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Posted on Oct 8, 2014 in Congress, Elections-U.S., Obamacare | 0 comments

The Senate elections; The odds favor the Republicans, but end of campaign momentum will decide the election.

The numbers appear stacked against the Democratic Party as it strives to maintain control of the Senate in next month’s elections. Thirty-six U.S. Senate seats are on the ballot this November. Twenty-one of them currently are held by Democrats and sixteen are held by Republicans. Democrats have twenty seats considered up for grabs, while Republicans have thirteen that may be vulnerable.

It will take a net gain of six seats for the Republicans to seize control. Real Clear Politics has the Republicans likely to win a net gain of seven seats. Pollster Rasmussen now lists nine safe seats held by Democrats and fifteen by Republicans. Late campaign momentum usually is both volatile and crucial to off year Congressional elections. While there is still time for the usual last minute shifts in voting preferences by the voters, and the last weeks momentum is crucial, the mathematics for the Democrats show that it will be an uphill fight to keep the Republicans from winning control of the Senate and therefore hold both houses of Congress.

Turnout for non-Presidential year congressional elections are notoriously low. Voters in off-year congressional elections tend to be older, more educated, and Caucasian. These are categories that favor the Republicans.

Democratic ambitions have slipped recently in their defense of the Montana seat held by Senator Max Baucus until his appointment earlier this year as Ambassador to China. They also had hopes of gaining Kentucky’s Republican Minority Leader Mitch McConnell’s seat. McConnell wasn’t conservative enough for Tea Party types in his home state and was thought to be vulnerable in his party’s primary election.

Montana’s Democratic party has been a mess. Lt. Governor John Walsh was appointed to fill out the remaining months of Senator Baucus’ term, and thus be able to run for re-election as an incumbent. However, a plagiarism scandal sunk Walsh’s ambitions. Most of the Democrats’ hopes in Montana were then based upon the expected campaign of the controversial, but locally popular, former Governor Brian Schweitzer. But Schweitzer shocked observers by deigning to run. In the wake of Schweitzer’s refusal to run. Democrats then settled on a first-term state legislator, Amanda Curtis, who most observers believe is now running behind in the race.

In Kentucky, Senator Mitch McConnell survived the Tea Party challenge in the Republican Primary and leads his much less experienced opponent: Kentucky Secretary of State Alison Grimes. Grimes is only 34 years old. National Republican donors are sparing no expense in trying to assure that McConnell holds his seat. His war chest has amassed ten million dollars to support his campaign.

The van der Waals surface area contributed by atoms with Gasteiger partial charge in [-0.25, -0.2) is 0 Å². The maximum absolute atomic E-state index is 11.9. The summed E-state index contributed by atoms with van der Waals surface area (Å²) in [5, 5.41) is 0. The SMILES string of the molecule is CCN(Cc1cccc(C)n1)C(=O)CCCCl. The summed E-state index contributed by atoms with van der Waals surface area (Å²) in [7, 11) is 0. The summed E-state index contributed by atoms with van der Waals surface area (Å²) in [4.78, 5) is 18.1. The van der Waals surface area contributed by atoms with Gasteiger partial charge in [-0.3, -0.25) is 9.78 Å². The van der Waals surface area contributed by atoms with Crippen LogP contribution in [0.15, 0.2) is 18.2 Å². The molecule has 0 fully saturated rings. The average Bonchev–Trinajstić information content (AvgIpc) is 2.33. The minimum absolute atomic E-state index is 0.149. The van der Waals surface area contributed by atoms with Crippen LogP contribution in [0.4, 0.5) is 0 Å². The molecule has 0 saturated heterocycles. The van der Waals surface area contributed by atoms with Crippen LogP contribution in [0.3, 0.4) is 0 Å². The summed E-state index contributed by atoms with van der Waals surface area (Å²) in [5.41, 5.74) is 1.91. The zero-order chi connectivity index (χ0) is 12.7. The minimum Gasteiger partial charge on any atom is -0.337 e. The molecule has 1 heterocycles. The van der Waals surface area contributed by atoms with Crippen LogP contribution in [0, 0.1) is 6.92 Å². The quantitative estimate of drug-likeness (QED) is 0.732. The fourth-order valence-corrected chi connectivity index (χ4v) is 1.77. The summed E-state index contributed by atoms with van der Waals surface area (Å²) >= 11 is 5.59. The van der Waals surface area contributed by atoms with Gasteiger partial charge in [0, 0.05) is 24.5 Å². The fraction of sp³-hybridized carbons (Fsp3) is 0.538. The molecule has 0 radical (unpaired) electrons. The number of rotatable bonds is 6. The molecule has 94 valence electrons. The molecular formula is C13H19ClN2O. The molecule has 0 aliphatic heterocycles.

Off-year elections generally are decided by local issues. But an unusually popular or unpopular President can have some effect. Gallup has found more voters saying that they want their vote to “send a message” to oppose President Obama (thirty-two percent) than to support the President (twenty percent).

What is the message the Democrats are sending to save Senate control? It’s difficult to find a unified message. Obama can point to the economy surviving and even recovering the “Republican recession.” But most Democrats and Independents feel that the recovery hasn’t benefited them. Republicans are hammering home on aspects of Obama-care. Rasmussen has found that forty-eight percent of likely voters oppose the requirement that every one has to buy or obtain health insurance; Forty percent now support the individual mandate and eleven percent are undecided. These numbers have been variable ever since the Affordable Health Act became law, shortly after which time support was up to fifty-four percent. That variability and sizable undecided numbers demonstrate that American voters could be swayed on this important issue. Yet the President basically has shied away from the issue and individual Senate candidates have run from it. Several times this past year, I have urged that Democrats embrace Obama-care with one voice. Failure to do so would cost them in the coming Congressional elections. It gives me no satisfaction to say, “I told you so.” Is it too late to start down this road? The answer is that it IS late, but the bulk of the advertising and personal television interviews will happen over the next several weeks right up to the November election date. States such as Iowa and Colorado are in virtual dead heats. To be sure, the election, in a significant way, will be decided by the Democrats’ ability to get their voting blocs to change off-year voting history and turn out at the polls. In short, turn many “unlikely voters” into voters. Making sure that they understand how a Republican Senate will hurt their benefits is one way to encourage them to vote November Fourth.





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